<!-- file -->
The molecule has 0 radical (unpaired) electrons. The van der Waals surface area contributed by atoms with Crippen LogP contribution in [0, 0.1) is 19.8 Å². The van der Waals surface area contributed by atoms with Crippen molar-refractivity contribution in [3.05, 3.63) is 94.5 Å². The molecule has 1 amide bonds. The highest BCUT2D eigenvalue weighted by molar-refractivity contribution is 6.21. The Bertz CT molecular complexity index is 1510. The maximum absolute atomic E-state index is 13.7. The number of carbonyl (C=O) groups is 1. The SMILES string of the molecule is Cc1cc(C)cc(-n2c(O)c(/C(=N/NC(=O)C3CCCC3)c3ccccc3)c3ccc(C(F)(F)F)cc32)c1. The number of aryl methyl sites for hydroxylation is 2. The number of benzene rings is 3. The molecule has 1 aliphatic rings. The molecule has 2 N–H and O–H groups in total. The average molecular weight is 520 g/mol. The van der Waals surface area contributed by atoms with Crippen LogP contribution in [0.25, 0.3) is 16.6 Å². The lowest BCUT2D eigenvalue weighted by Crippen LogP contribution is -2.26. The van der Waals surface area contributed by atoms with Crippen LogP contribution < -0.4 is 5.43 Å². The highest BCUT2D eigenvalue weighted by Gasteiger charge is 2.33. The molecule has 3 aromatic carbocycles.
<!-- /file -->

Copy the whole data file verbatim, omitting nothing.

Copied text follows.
The molecule has 0 radical (unpaired) electrons. The van der Waals surface area contributed by atoms with Crippen LogP contribution in [0, 0.1) is 19.8 Å². The van der Waals surface area contributed by atoms with Crippen molar-refractivity contribution in [3.05, 3.63) is 94.5 Å². The molecule has 1 amide bonds. The highest BCUT2D eigenvalue weighted by molar-refractivity contribution is 6.21. The Bertz CT molecular complexity index is 1510. The maximum absolute atomic E-state index is 13.7. The number of carbonyl (C=O) groups is 1. The SMILES string of the molecule is Cc1cc(C)cc(-n2c(O)c(/C(=N/NC(=O)C3CCCC3)c3ccccc3)c3ccc(C(F)(F)F)cc32)c1. The number of aryl methyl sites for hydroxylation is 2. The number of benzene rings is 3. The molecule has 1 aliphatic rings. The molecule has 2 N–H and O–H groups in total. The average molecular weight is 520 g/mol. The van der Waals surface area contributed by atoms with Crippen LogP contribution in [0.25, 0.3) is 16.6 Å². The lowest BCUT2D eigenvalue weighted by Crippen LogP contribution is -2.26. The van der Waals surface area contributed by atoms with Crippen LogP contribution < -0.4 is 5.43 Å². The highest BCUT2D eigenvalue weighted by Gasteiger charge is 2.33. The molecule has 3 aromatic carbocycles.